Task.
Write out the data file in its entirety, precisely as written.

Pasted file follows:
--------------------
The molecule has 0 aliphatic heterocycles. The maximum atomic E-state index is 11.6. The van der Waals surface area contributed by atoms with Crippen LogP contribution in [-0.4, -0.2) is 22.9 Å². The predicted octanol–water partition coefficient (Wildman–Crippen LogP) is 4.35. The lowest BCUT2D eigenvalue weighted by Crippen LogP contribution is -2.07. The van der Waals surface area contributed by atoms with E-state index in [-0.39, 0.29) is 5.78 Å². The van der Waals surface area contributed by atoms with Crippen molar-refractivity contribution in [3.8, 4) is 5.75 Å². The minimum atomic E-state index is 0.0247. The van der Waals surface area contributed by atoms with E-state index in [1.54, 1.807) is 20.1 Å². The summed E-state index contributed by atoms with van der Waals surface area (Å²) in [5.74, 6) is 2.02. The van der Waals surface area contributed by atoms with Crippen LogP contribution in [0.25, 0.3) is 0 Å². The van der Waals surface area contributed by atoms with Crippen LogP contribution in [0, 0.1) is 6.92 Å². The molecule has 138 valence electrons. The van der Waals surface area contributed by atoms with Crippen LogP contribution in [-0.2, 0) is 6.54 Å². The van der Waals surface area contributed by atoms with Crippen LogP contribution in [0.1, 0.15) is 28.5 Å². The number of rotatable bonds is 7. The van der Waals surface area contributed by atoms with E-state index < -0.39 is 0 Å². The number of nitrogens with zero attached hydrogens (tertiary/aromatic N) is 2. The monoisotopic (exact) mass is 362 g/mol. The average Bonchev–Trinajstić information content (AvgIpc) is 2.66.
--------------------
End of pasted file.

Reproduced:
The molecule has 0 aliphatic heterocycles. The maximum atomic E-state index is 11.6. The van der Waals surface area contributed by atoms with Crippen LogP contribution in [-0.4, -0.2) is 22.9 Å². The predicted octanol–water partition coefficient (Wildman–Crippen LogP) is 4.35. The lowest BCUT2D eigenvalue weighted by Crippen LogP contribution is -2.07. The van der Waals surface area contributed by atoms with E-state index in [-0.39, 0.29) is 5.78 Å². The van der Waals surface area contributed by atoms with Crippen molar-refractivity contribution in [3.8, 4) is 5.75 Å². The minimum atomic E-state index is 0.0247. The van der Waals surface area contributed by atoms with E-state index in [1.54, 1.807) is 20.1 Å². The summed E-state index contributed by atoms with van der Waals surface area (Å²) in [5.74, 6) is 2.02. The van der Waals surface area contributed by atoms with Crippen LogP contribution in [0.25, 0.3) is 0 Å². The van der Waals surface area contributed by atoms with Crippen LogP contribution in [0, 0.1) is 6.92 Å². The molecule has 138 valence electrons. The van der Waals surface area contributed by atoms with Crippen LogP contribution in [-0.2, 0) is 6.54 Å². The van der Waals surface area contributed by atoms with Crippen LogP contribution in [0.1, 0.15) is 28.5 Å². The number of rotatable bonds is 7. The van der Waals surface area contributed by atoms with E-state index < -0.39 is 0 Å². The number of nitrogens with zero attached hydrogens (tertiary/aromatic N) is 2. The monoisotopic (exact) mass is 362 g/mol. The average Bonchev–Trinajstić information content (AvgIpc) is 2.66.